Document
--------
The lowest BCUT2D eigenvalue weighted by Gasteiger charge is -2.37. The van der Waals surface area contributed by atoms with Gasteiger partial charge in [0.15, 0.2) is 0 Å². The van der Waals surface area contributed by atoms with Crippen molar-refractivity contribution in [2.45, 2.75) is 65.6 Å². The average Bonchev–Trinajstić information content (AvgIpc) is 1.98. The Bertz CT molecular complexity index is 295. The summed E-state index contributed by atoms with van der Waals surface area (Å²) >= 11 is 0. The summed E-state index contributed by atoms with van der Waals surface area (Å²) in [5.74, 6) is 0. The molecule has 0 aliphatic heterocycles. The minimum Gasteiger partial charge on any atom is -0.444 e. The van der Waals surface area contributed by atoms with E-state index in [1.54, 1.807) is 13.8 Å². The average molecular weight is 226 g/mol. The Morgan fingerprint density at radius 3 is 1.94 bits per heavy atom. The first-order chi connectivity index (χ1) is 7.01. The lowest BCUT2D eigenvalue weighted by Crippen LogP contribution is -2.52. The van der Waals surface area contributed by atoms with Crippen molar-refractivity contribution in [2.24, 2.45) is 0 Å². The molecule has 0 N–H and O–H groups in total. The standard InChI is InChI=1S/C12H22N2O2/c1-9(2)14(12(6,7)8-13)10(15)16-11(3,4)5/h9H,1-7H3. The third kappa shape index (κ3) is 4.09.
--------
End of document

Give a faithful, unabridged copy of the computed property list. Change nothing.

The lowest BCUT2D eigenvalue weighted by Gasteiger charge is -2.37. The van der Waals surface area contributed by atoms with Gasteiger partial charge in [0.15, 0.2) is 0 Å². The van der Waals surface area contributed by atoms with Crippen molar-refractivity contribution in [2.45, 2.75) is 65.6 Å². The average Bonchev–Trinajstić information content (AvgIpc) is 1.98. The Bertz CT molecular complexity index is 295. The summed E-state index contributed by atoms with van der Waals surface area (Å²) >= 11 is 0. The summed E-state index contributed by atoms with van der Waals surface area (Å²) in [5.74, 6) is 0. The molecule has 0 aliphatic heterocycles. The minimum Gasteiger partial charge on any atom is -0.444 e. The van der Waals surface area contributed by atoms with E-state index in [1.54, 1.807) is 13.8 Å². The average molecular weight is 226 g/mol. The Morgan fingerprint density at radius 3 is 1.94 bits per heavy atom. The first-order chi connectivity index (χ1) is 7.01. The lowest BCUT2D eigenvalue weighted by Crippen LogP contribution is -2.52. The van der Waals surface area contributed by atoms with Crippen molar-refractivity contribution in [2.24, 2.45) is 0 Å². The molecule has 0 N–H and O–H groups in total. The standard InChI is InChI=1S/C12H22N2O2/c1-9(2)14(12(6,7)8-13)10(15)16-11(3,4)5/h9H,1-7H3. The third kappa shape index (κ3) is 4.09.